Droning Stillbirth Rate Issue

The Australian Senate is set to investigate the country’s ‘’unchanged’’ stillbirth rate and the reason why it has remained the same for over two decades despite advances in medicine and technology. The Senate inquiry highlights that in about 40% of cases the cause is never known and the signs aren’t obvious. It established a committee to examine this devastating issue in March and is inviting submissions until June 29.

The Australian Senate is set to investigate the country’s ‘’unchanged’’ stillbirth rate and the reason why it has remained the same for over two decades despite advances in medicine and technology. The Senate inquiry highlights that in about 40% of cases the cause is never known and the signs aren’t obvious. It established a committee to examine this devastating issue in March and is inviting submissions until June 29.

Grieving mother across the country welcomed this new inquiry hoping that it will tackle this issue that claims six babies are born dead everyday.  

Phillipa McGuinness lost her son Daniel back in 2001 when she was 39 weeks pregnant. Her son stopped moving inside her and he didn’t survive the birth. The national stillbirth rate ‘’blows her mind’’ due to the fact that it hasn’t changed in long time. She wants to raise awareness regarding this issue, that’s why she has decided to make a submission to the Senate Inquiry.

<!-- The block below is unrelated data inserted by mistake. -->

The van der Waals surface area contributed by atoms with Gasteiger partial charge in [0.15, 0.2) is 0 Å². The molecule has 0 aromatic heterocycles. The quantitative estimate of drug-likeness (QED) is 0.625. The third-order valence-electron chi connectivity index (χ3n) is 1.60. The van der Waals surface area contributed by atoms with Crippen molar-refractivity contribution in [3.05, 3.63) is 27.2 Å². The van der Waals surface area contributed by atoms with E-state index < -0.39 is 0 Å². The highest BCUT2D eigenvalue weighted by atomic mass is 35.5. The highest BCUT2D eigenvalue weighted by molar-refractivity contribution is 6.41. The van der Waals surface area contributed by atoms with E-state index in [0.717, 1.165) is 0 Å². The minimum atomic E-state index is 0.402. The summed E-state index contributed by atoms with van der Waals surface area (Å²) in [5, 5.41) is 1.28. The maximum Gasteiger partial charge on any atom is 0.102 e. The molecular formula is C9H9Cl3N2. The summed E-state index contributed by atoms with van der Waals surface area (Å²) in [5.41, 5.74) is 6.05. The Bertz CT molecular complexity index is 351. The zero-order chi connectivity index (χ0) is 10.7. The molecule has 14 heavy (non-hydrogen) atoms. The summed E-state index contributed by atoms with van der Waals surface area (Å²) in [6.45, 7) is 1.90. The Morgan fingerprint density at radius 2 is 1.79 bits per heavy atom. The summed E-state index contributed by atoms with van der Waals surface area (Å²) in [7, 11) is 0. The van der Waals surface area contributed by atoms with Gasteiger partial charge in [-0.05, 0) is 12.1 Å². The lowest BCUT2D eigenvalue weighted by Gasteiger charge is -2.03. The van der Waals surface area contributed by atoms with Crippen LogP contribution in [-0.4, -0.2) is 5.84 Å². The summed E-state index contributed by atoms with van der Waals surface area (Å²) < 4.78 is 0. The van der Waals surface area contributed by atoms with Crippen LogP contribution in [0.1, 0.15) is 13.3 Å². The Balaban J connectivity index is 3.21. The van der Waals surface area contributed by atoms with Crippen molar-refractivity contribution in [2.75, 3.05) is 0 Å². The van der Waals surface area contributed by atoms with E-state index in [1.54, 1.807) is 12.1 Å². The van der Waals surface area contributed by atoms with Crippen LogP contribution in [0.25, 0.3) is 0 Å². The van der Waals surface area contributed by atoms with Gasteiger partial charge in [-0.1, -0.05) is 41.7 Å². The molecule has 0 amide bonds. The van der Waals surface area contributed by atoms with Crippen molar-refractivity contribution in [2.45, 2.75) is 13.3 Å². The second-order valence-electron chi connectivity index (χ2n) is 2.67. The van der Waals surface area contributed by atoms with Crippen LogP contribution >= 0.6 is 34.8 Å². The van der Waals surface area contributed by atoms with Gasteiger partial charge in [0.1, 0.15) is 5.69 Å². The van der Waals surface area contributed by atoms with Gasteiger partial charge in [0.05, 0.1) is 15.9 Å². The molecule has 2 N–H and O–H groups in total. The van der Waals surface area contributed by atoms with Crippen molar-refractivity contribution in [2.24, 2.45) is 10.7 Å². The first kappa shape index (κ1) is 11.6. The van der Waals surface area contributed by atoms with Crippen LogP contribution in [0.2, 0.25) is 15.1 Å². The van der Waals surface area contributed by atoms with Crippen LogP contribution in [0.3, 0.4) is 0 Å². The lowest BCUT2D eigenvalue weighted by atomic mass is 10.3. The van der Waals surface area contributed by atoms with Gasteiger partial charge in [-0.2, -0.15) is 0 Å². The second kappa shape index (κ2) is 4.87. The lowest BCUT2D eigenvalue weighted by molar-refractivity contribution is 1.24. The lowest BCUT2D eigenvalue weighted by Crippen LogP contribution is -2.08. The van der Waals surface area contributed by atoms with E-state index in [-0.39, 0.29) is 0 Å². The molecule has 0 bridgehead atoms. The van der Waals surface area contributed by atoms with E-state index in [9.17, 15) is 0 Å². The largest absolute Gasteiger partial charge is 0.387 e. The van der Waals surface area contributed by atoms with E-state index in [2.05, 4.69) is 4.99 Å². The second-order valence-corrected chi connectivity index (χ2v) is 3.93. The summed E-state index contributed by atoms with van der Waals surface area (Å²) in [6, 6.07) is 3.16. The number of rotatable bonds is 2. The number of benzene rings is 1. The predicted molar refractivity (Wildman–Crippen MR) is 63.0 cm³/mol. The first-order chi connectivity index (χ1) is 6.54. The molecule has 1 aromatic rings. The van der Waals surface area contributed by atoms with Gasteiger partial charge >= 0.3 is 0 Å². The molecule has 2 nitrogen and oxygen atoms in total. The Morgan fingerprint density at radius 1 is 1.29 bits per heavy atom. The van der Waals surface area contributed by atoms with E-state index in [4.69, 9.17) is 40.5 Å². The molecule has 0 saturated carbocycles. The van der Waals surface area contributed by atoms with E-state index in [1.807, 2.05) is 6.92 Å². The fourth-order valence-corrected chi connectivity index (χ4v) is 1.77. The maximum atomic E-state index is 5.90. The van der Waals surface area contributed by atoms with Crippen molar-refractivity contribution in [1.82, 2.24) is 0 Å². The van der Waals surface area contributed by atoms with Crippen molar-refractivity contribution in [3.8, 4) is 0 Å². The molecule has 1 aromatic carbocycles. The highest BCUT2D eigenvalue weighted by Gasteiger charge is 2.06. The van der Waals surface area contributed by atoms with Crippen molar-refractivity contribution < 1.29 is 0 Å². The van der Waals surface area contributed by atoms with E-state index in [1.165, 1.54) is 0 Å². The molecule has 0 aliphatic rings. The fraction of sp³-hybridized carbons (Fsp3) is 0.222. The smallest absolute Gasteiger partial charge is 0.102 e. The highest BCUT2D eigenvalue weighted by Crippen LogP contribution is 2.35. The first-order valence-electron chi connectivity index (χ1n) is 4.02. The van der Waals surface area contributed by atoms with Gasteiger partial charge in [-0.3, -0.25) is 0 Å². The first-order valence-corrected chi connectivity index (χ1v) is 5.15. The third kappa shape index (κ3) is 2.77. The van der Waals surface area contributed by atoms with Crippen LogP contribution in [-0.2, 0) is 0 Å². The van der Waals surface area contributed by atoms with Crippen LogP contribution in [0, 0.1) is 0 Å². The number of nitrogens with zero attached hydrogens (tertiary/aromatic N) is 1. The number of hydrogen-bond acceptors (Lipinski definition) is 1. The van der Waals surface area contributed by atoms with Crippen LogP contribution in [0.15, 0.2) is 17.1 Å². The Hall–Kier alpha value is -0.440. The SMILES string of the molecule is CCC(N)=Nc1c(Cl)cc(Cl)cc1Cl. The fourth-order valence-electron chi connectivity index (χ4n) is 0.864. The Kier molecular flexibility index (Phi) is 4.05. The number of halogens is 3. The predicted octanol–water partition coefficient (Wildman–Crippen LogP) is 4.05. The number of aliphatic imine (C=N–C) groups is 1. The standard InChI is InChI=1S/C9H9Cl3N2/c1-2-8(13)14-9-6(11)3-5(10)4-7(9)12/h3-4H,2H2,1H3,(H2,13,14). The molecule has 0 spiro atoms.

Ms. McGuiness stated: Phillipa stated: “There has been a silence, a kind of a stigma. And often it’s because — I know this — women feel ashamed. We feel like we failed. It must have been something we did.”

Dr. Penny Sheehan, head of maternity at Melbourne’s Royal Women’s hospital cited research that found fetal movement can change a great deal during the latter stages of pregnancy, so doctors needs to ask pregnant women more comprehensive questions that way they can be alerted to any possible complications early on before women go into labor.

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